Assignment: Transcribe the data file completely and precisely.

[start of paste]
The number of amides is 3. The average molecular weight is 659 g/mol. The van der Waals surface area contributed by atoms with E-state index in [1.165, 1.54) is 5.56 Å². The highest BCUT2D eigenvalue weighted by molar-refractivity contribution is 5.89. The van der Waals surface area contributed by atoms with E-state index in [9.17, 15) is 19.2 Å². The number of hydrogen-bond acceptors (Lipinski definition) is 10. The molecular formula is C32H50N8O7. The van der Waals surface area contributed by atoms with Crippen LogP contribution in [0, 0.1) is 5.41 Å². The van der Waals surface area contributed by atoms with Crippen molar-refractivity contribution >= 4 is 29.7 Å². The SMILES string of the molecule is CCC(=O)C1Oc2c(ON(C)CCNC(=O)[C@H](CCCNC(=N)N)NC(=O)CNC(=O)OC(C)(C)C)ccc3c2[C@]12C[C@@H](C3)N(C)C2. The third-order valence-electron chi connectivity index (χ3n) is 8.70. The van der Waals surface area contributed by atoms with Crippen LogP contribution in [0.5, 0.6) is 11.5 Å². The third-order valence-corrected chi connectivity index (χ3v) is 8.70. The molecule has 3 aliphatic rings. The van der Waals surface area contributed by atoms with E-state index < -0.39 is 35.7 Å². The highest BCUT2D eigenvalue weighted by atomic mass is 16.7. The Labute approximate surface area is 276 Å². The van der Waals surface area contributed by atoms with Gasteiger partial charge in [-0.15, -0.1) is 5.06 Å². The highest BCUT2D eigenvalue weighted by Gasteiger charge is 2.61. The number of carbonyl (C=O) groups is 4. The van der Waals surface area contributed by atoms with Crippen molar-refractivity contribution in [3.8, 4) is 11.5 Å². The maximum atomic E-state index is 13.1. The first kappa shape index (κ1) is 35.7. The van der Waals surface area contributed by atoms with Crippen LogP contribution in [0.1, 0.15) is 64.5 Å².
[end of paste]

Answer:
The number of amides is 3. The average molecular weight is 659 g/mol. The van der Waals surface area contributed by atoms with E-state index in [1.165, 1.54) is 5.56 Å². The highest BCUT2D eigenvalue weighted by molar-refractivity contribution is 5.89. The van der Waals surface area contributed by atoms with E-state index in [9.17, 15) is 19.2 Å². The number of hydrogen-bond acceptors (Lipinski definition) is 10. The molecular formula is C32H50N8O7. The van der Waals surface area contributed by atoms with Crippen LogP contribution in [0, 0.1) is 5.41 Å². The van der Waals surface area contributed by atoms with Crippen molar-refractivity contribution >= 4 is 29.7 Å². The SMILES string of the molecule is CCC(=O)C1Oc2c(ON(C)CCNC(=O)[C@H](CCCNC(=N)N)NC(=O)CNC(=O)OC(C)(C)C)ccc3c2[C@]12C[C@@H](C3)N(C)C2. The third-order valence-electron chi connectivity index (χ3n) is 8.70. The van der Waals surface area contributed by atoms with Crippen LogP contribution in [0.5, 0.6) is 11.5 Å². The third-order valence-corrected chi connectivity index (χ3v) is 8.70. The molecule has 3 aliphatic rings. The van der Waals surface area contributed by atoms with E-state index < -0.39 is 35.7 Å². The highest BCUT2D eigenvalue weighted by atomic mass is 16.7. The Labute approximate surface area is 276 Å². The van der Waals surface area contributed by atoms with Gasteiger partial charge in [-0.15, -0.1) is 5.06 Å². The highest BCUT2D eigenvalue weighted by Gasteiger charge is 2.61. The number of carbonyl (C=O) groups is 4. The van der Waals surface area contributed by atoms with Crippen molar-refractivity contribution in [3.8, 4) is 11.5 Å². The maximum atomic E-state index is 13.1. The first kappa shape index (κ1) is 35.7. The van der Waals surface area contributed by atoms with Crippen LogP contribution in [0.1, 0.15) is 64.5 Å².